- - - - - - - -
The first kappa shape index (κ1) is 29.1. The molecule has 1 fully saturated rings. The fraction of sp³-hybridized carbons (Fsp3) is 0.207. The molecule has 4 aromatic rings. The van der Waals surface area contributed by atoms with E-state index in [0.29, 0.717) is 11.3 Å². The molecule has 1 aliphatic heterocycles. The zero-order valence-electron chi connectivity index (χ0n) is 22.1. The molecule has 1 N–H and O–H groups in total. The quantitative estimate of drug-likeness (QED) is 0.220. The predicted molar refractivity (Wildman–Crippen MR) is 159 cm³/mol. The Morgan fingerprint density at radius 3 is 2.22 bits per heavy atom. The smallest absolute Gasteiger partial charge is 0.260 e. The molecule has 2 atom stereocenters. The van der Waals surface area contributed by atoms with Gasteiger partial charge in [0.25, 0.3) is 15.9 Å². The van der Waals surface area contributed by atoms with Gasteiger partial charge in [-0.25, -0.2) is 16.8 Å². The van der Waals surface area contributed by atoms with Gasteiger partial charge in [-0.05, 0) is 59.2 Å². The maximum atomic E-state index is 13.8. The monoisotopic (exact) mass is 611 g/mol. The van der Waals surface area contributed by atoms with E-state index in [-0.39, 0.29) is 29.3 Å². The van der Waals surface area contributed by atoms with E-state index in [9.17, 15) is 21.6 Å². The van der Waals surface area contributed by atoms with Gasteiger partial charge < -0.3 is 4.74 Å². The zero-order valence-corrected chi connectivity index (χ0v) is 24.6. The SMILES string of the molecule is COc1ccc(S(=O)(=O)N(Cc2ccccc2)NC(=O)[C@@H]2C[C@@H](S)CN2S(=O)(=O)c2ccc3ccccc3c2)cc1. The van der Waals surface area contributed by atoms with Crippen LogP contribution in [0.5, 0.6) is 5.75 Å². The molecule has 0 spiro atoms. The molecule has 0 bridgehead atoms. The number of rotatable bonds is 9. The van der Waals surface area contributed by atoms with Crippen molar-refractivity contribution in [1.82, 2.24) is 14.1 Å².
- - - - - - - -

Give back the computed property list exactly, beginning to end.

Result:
The first kappa shape index (κ1) is 29.1. The molecule has 1 fully saturated rings. The fraction of sp³-hybridized carbons (Fsp3) is 0.207. The molecule has 4 aromatic rings. The van der Waals surface area contributed by atoms with E-state index in [0.29, 0.717) is 11.3 Å². The molecule has 1 aliphatic heterocycles. The zero-order valence-electron chi connectivity index (χ0n) is 22.1. The molecule has 1 N–H and O–H groups in total. The quantitative estimate of drug-likeness (QED) is 0.220. The predicted molar refractivity (Wildman–Crippen MR) is 159 cm³/mol. The Morgan fingerprint density at radius 3 is 2.22 bits per heavy atom. The smallest absolute Gasteiger partial charge is 0.260 e. The molecule has 2 atom stereocenters. The van der Waals surface area contributed by atoms with Gasteiger partial charge in [0.25, 0.3) is 15.9 Å². The van der Waals surface area contributed by atoms with Gasteiger partial charge in [-0.25, -0.2) is 16.8 Å². The van der Waals surface area contributed by atoms with Gasteiger partial charge in [-0.05, 0) is 59.2 Å². The maximum atomic E-state index is 13.8. The monoisotopic (exact) mass is 611 g/mol. The van der Waals surface area contributed by atoms with E-state index in [-0.39, 0.29) is 29.3 Å². The van der Waals surface area contributed by atoms with E-state index in [9.17, 15) is 21.6 Å². The van der Waals surface area contributed by atoms with Gasteiger partial charge < -0.3 is 4.74 Å². The zero-order valence-corrected chi connectivity index (χ0v) is 24.6. The SMILES string of the molecule is COc1ccc(S(=O)(=O)N(Cc2ccccc2)NC(=O)[C@@H]2C[C@@H](S)CN2S(=O)(=O)c2ccc3ccccc3c2)cc1. The van der Waals surface area contributed by atoms with Crippen LogP contribution in [0.5, 0.6) is 5.75 Å². The molecule has 0 spiro atoms. The molecule has 0 bridgehead atoms. The number of rotatable bonds is 9. The van der Waals surface area contributed by atoms with Crippen molar-refractivity contribution in [1.82, 2.24) is 14.1 Å².